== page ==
Cloud computing providers and generative artificial intelligence (GenAI) providers nurture a close, interdependent relationship: GenAI providers need cloud providers to train, run and deploy their GenAI solutions, while cloud providers see GenAI providers as a business driver to grow their market shares in cloud and related markets, such as productivity software or search engines. The cloud/GenAI relationship takes various forms, including exclusive and strategic partnerships, especially between large cloud providers and GenAI providers across all parts of the cloud market, including infrastructure, platforms and software.
Competition benefits and risks are likely to result from the relationships. Competition benefits arise from increased competition and innovation in the cloud and GenAI sectors. Risks relate to potential concentrations arising from the partnerships between cloud and GenAI providers, and from anticompetitive practices, including discrimination in the
supply of IT equipment by dominant IT providers, interoperability obstacles to switching, use of business-user data, self-preferencing of cloud services over third parties, tying and pure bundling.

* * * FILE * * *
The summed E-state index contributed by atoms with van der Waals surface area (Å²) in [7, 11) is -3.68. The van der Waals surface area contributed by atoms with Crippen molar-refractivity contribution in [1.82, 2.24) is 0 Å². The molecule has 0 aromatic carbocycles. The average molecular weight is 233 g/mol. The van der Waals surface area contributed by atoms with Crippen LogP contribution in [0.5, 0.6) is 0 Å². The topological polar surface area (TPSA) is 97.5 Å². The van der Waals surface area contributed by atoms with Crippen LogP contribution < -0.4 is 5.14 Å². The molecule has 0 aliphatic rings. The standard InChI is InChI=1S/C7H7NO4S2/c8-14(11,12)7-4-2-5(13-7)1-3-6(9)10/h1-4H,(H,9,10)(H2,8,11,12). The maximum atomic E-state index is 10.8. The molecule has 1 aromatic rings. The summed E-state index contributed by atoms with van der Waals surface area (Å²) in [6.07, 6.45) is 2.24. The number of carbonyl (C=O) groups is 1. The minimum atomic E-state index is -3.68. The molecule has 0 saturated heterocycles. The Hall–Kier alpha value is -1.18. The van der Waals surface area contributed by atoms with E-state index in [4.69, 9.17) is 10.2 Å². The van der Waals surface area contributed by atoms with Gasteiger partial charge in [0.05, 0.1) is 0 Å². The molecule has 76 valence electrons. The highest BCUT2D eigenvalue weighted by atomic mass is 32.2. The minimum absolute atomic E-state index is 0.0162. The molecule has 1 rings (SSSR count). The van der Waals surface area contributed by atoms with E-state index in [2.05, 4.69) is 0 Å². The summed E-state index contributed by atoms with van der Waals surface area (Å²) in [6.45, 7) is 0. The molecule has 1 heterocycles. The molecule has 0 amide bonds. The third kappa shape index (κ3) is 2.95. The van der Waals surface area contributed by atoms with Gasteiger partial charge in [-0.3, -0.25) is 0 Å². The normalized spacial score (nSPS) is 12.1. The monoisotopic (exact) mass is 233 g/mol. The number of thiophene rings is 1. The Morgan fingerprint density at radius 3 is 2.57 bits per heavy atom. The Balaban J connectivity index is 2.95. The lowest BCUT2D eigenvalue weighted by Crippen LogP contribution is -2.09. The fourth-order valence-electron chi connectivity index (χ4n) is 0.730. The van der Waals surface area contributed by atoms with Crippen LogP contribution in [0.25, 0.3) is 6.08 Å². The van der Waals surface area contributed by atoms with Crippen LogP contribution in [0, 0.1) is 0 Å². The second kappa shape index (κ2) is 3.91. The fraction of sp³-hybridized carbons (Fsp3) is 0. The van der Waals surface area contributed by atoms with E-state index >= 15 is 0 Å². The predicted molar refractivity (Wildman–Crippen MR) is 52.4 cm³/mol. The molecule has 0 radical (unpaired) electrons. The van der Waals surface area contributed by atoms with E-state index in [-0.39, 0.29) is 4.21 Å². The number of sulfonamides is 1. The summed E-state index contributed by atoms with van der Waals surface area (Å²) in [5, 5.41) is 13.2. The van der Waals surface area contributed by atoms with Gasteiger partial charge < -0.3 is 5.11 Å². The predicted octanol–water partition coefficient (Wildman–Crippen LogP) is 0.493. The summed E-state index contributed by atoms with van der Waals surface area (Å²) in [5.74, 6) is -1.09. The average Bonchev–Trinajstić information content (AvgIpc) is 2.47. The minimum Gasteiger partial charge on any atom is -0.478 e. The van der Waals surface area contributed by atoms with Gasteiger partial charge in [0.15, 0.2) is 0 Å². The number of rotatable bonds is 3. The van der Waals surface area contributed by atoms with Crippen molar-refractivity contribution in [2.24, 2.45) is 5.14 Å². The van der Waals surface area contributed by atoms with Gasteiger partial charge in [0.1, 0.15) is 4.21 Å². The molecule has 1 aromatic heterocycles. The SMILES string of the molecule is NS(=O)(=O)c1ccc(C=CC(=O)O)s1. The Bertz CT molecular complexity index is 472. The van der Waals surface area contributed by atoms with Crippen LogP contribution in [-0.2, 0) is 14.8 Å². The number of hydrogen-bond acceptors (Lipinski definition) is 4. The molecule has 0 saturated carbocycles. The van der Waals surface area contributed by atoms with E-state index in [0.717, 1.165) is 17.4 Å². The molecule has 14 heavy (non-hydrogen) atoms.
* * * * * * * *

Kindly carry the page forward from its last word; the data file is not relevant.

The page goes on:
Merger control and antitrust laws can address some of the competition risks, while laws, including the European Union’s Digital Markets Act and Data Act, can deal with competition issues in digital markets and the cloud sector. Nevertheless there are gaps. The European Commission should amend existing EU instruments, including by changing the definition of a concentration under merger control, and should specify interoperability requirements for cloud providers under the Data Act. The Commission should also closely monitor developments in and outside Europe through market investigations, including with international counterparts, and should intervene to tackle imminent competition risks using fast procedural tools, such as interim measures.